An interesting video talking about genre-defining games. I wrote one of them, Alpha Waves, as described in an earlier article.
The video author does not seem to like the gameplay of Alpha Waves very much. But some people did love it. Just last year, a computer museum in Nice had Alpha Waves running on an Atari ST, and I remember being amazed to see young kids play with it for extended periods of time.
On my iPhone, I have a guy, let’s call him “Laurent”. And I have his email address there. It looks like this:
Then later I entered a contact on my Mac with full details (phone number, address, etc). I tried to sync by connecting the USB cable. I was naive. On Mavericks and iOS7, you can’t trigger a sync like this. It has to go through iCloud. Boy, do I feel secure giving all my contact data to Apple and the NSA, but that’s another topic. On the Mac, it looks like this:
So now, after a few seconds, I see that it “sync’ed” something, because now on the Mac, I have the same email address twice. I.e. it looks like this:
Needless to say, I suppress the second address, right? You have to wonder why Contacts didn’t do it by itself. I guess it’s for my own good. So now on the Mac, I’m back to:
Back to the iPhone, hoping that this time, it had sync’d the entire vCard. But no, it’s waaaay to smart for something that simple. Now, on the iPhone, it removed the email address, but did not add the rest. So my card looks like this:
That’s a joke, right?
In Animation and 3D: the web is doing it wrong, I argue that the way the web does animation and 3D is completely bogus and deserves to die. With Tao Presentations, we offer a dynamic document description language that lets us write shorter code that is much closer to storytelling. We’d like to bring this to the web.
Have you ever created a dynamic animation on a web site, or displayed a 3D object? Really, why is it so complicated? Why should I learn how to use half a dozen libraries, write dozens of line of boilerplate HTML, WebGL and CSS code, just to rotate some text on the screen or display a 3D object? Why do I need three (or four, or five) languages, libraries or frameworks to design a single animated web page?
In the realm of business presentations, Tao Presentations solved this problem with a 3D dynamic document description language, letting you easily create sophisticated interactive 3D animations and presentations. What if we brought this very innovative platform to the web? What kind of applications would become possible if we improved web browsers in the areas of storytelling, interactivity, 3D or multimedia?
La SNCF affirme ne pas pratiquer l’IP tracking, J’ai du mal à y croire.
Il y a quelques minutes, ma femme va sur le site Voyages SNCF, et demande un billet Paris-Antibes. Prix du billet: 80€. “Attention, dernières places à ce prix”, bien sûr. Mais à un moment, elle fait une erreur, et décide de refaire une recherche sur le même site. Le même billet passe soudainement à 113€.
Je fais un essai depuis un autre navigateur, puis depuis une autre machine dans la même maison (donc même adresse IP depuis l’extérieur). Le billet reste coincé à 113€.
Mais, histoire de vérifier si les billets à 80€ ont vraiment été épuisés (la théorie du blog de la SNCF ci-dessus), je décide de passer par mon smartphone en 3G. Du coup, forcément, changement d’adresse IP. Et là, surprise (pas vraiment, en fait), je retrouve le billet à 80€. Que j’achète.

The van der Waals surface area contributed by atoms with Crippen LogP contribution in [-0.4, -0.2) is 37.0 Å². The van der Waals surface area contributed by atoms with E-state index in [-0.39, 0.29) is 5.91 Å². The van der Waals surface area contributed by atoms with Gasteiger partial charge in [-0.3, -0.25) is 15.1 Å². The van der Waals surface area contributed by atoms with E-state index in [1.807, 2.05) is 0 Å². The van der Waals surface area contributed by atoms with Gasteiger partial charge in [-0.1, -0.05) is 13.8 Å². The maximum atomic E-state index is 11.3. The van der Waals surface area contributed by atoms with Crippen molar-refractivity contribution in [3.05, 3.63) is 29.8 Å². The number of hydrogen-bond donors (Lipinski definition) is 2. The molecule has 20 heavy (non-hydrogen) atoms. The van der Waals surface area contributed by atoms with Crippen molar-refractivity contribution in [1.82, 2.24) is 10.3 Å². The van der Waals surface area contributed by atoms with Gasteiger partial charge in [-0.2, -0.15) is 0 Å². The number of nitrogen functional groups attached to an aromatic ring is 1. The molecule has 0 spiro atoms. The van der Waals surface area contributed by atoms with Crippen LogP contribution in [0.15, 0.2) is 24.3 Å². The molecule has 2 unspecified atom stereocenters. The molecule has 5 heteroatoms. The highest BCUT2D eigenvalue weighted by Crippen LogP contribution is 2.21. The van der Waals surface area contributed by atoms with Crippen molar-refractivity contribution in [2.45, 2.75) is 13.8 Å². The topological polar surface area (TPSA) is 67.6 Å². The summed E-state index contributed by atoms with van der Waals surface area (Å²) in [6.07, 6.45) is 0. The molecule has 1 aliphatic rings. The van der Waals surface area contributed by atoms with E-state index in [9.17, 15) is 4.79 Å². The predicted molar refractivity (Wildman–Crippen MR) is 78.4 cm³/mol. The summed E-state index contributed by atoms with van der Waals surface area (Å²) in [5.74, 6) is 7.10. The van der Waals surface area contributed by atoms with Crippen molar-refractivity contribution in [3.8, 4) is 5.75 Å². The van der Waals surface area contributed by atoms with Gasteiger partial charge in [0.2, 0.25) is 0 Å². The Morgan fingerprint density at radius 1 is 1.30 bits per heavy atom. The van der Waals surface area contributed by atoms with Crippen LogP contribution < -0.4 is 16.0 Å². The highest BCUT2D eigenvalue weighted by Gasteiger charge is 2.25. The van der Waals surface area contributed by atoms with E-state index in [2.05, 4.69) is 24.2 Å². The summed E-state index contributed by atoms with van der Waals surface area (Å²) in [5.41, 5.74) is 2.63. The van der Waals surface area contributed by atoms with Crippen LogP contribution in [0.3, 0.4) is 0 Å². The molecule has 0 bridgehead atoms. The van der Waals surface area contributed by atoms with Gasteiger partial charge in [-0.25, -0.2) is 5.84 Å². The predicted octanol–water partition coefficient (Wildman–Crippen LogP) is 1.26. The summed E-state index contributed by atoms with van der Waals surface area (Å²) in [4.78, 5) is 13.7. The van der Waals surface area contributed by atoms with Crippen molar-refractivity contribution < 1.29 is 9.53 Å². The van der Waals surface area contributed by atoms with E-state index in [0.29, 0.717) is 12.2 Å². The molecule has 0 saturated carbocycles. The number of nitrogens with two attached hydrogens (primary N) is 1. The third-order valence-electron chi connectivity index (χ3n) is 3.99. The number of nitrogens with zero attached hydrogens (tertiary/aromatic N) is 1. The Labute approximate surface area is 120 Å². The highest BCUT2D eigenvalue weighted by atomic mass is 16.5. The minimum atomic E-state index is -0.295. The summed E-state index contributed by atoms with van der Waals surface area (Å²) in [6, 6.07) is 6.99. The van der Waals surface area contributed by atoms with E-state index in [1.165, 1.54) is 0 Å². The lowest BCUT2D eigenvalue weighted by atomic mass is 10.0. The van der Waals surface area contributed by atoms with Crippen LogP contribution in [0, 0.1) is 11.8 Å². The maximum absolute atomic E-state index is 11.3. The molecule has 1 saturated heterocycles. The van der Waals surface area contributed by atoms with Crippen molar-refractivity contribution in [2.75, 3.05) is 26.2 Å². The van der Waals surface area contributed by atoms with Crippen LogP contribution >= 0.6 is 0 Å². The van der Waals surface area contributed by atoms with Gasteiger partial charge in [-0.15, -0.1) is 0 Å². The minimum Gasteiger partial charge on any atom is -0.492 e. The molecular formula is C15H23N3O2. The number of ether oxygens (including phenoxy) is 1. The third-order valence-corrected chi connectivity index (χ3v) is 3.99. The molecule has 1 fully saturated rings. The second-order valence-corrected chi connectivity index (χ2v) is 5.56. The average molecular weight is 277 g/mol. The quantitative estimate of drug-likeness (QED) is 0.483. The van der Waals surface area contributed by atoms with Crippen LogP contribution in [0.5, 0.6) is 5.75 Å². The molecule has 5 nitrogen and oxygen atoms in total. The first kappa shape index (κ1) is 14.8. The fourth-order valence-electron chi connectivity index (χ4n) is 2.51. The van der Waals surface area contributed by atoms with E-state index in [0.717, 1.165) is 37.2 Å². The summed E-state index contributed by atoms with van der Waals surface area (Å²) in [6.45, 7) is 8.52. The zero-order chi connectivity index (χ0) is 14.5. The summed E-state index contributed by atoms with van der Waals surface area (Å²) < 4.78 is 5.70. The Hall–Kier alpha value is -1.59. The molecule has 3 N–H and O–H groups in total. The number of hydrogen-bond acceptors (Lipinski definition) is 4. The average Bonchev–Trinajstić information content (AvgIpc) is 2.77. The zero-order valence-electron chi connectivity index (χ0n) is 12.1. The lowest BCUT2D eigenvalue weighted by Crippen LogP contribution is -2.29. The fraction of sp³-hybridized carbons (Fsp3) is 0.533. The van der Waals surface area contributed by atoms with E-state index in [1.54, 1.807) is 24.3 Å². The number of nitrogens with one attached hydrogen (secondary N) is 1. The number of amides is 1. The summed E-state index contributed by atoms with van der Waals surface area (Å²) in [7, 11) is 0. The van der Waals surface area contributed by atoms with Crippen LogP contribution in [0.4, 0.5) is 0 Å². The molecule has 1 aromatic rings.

Alor, si la SNCF ne fait pas d’IP tracking, pourquoi ce que je viens de décrire se passe à chaque fois? Ce phénomène ne peut pas s’expliquer par l’épuisement des billets à un certain palier de tarif; parce que les prix affichés sur un même ordinateur dépendent de l’IP utilisée !
As usual, Paul Graham writes an interesting piece about startups. He recommends doing things that don’t scale. Thinking like a big company is a sure way to fail. It’s a reassuring piece for the startup creator that I am, because at Taodyne, we are indeed in this phase where you do everything yourself and you’d need 48 hours a day to do the basics. Good to know that the solution to this problem is to keep working.
Connect this to the survivor bias. This is a very serious cognitive bias, which makes us look only at the survivors, at the planes who return from combat, at the successful entrepreneurs. Because we don’t look at the dead startups or planes that were shot down, we build our statistics on a biased sample. As a result, we make incorrect assumptions. For example, if the planes that return have mostly been shot in the tail and wings, you might deduce that this is where planes are being shot at, so that’s the parts you need to protect, when in reality what this proves is that these are the parts that don’t prevent a plane from returning when shot. Very useful.
Last interesting link of the day is the discussion about bullying on the Linux Kernel Mailing List (LKML). Sarah Sharp, a female Intel engineer, stands up to Linus Torvalds and asks him to stop verbal abuse. It’s an interesting conflict between very smart people. To me, there’s a lot of cultural difference at play here (one of the main topics of Grenouille Bouillie). For example, I learned from Torvalds what Management by Perkele means. On one side, it’s legitimate for Sarah to explain that she is offended by Linus’ behavior. On the other hand, it’s legitimate for Linus to keep doing what works.
Sarah reminds me of a very good friend of mine and former colleague, Karen Noel, a very sharp engineer who joined me on the HPVM project and taught me everything I forgot about VMS. Like Sarah, Karen was willing to stand up her ground while remaining very polite.